The holidays are right around the corner. Are you ready? It’s a gathering time, and sometimes you will be seeing old friends or family members you may not have seen in months or years. We all want to look our best, and our hair is a big part of our look, our style, and what makes us feel more confident. So…what happens when someone you barely know, or someone you may not have seen in a long time, asks about your hair. How do you respond when someone asks, “are you wearing a wig?”
Have you already had to deal with this? Maybe you have and you have your own responses ready based upon who asks, and how you feel about sharing your wig journey.
When asked how to respond to “Are you wearing a wig?” and the ever popular, “Is that your real hair?” Here are some responses from real wig wearers:
- I love it. Isn’t it great?
- Why do you ask?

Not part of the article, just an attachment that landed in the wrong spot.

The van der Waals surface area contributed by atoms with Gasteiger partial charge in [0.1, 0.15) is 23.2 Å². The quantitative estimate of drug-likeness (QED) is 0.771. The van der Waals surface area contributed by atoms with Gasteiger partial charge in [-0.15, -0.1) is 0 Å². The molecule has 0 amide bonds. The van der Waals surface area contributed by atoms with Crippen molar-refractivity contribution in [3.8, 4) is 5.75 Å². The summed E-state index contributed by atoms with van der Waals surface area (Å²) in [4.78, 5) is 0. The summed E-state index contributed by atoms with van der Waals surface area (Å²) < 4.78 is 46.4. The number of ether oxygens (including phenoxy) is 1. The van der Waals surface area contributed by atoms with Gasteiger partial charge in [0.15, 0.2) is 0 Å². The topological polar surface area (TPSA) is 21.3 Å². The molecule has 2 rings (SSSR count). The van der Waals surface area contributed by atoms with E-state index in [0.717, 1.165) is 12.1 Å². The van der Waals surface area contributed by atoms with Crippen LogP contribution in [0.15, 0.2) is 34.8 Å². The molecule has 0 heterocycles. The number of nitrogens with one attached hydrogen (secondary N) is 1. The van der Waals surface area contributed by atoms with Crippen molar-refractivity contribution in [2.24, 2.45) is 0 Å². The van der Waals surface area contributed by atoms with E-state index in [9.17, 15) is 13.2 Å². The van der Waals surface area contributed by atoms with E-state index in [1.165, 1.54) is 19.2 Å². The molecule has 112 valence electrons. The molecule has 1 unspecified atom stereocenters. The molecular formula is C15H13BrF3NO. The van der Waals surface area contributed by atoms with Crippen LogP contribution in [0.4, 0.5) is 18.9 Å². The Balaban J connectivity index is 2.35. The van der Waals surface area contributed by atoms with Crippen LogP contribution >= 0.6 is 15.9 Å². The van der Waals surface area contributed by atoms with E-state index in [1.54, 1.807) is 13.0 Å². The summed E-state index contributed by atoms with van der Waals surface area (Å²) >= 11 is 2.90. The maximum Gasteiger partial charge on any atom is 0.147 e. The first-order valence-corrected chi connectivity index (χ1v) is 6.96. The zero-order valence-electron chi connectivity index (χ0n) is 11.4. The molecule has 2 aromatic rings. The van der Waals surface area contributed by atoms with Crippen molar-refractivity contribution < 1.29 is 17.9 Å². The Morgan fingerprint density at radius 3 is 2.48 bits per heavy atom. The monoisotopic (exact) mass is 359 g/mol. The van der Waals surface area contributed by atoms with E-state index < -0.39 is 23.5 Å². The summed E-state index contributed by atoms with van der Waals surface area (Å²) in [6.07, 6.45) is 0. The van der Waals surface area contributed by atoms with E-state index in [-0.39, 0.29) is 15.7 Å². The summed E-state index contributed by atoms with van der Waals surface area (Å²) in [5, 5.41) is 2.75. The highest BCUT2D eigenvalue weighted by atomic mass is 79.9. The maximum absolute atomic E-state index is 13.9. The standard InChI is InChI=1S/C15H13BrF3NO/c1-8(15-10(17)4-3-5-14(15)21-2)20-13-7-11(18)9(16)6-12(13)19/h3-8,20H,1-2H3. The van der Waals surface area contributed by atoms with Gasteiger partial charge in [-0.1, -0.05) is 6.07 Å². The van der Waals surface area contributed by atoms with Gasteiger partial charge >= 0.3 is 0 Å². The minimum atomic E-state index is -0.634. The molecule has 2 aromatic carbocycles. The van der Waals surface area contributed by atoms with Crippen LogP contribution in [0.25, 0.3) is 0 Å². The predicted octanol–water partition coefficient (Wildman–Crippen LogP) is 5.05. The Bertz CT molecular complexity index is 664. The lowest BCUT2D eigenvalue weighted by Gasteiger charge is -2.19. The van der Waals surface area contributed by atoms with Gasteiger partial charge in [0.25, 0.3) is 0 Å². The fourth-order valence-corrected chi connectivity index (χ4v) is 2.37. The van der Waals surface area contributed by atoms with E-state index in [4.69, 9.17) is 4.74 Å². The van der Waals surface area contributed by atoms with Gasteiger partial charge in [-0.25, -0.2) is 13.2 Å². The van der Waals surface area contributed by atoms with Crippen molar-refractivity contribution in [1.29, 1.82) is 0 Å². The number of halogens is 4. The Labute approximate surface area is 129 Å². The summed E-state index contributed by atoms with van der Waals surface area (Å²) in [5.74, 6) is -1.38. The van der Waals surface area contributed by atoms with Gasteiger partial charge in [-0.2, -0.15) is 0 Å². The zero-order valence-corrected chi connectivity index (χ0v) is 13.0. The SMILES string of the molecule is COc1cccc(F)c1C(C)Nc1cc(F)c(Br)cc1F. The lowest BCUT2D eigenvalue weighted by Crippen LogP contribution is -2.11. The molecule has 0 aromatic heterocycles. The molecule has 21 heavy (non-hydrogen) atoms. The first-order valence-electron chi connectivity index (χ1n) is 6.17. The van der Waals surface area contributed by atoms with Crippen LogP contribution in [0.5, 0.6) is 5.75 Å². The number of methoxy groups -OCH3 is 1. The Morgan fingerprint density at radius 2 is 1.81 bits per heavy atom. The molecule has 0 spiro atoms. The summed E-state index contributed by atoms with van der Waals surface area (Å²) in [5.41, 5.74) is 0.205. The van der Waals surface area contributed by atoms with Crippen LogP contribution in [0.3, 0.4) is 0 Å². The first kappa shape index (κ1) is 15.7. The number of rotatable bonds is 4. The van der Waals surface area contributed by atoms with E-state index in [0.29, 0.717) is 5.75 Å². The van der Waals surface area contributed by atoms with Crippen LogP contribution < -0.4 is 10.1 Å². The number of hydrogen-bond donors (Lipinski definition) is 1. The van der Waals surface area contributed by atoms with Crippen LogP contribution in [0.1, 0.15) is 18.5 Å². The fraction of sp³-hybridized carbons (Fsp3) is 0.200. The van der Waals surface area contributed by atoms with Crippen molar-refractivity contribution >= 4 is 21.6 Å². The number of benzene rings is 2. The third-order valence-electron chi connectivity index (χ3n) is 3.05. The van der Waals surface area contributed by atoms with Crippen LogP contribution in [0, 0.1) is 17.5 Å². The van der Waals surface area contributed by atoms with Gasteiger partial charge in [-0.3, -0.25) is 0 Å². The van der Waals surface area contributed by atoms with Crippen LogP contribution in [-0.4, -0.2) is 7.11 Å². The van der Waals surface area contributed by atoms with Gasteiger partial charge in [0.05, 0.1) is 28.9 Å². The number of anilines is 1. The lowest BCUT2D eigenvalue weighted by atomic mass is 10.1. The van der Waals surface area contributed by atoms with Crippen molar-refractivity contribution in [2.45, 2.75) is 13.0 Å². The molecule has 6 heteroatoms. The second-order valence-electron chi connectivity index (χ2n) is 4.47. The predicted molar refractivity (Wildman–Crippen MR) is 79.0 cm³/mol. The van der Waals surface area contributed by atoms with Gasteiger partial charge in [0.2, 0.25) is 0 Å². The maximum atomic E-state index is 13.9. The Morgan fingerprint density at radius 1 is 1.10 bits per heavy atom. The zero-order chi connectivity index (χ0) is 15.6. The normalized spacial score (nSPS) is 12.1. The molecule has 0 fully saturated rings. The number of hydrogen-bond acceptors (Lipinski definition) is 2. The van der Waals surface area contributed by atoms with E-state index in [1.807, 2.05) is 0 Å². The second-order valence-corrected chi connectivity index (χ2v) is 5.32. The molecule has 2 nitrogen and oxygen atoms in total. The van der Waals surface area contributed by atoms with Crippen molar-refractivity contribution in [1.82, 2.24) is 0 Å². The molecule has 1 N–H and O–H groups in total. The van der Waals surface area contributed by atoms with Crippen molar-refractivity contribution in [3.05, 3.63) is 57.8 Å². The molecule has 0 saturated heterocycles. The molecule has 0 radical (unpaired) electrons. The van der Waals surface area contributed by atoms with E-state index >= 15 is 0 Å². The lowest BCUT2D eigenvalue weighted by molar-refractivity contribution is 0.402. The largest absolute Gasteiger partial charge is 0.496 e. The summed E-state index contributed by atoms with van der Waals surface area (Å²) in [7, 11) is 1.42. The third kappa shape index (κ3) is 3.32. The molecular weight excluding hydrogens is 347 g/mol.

- Yes, and here’s why (if you feel like sharing)
- Oh, that’s a sensitive question.
- Wig? What wig?
You get the idea. You will respond depending on your mood, who is asking, and your personality. I’m sure you have made your own responses or have some in mind. But if you are a new wig wearer, think about this and have your responses in mind so you won’t be caught off guard.
The good news is that it is much harder to spot a wig wearer these days. Wigs are more realistic than ever. But here are a few tips to help you avoid worrying about it.
What will give you away:
- Please, take that hair out of the box and own it. Don’t plop it on your head and expect perfection. You must make it your own. If you don’t know how to do that, learn before you wear it out. Don’t be afraid of your wig. Wigs are manufactured in a way that is “one fits a majority” in that you must customize it a little, and sometimes a lot, depending on the wig. That might include doing some heavy styling, using products, or taking it to a stylist.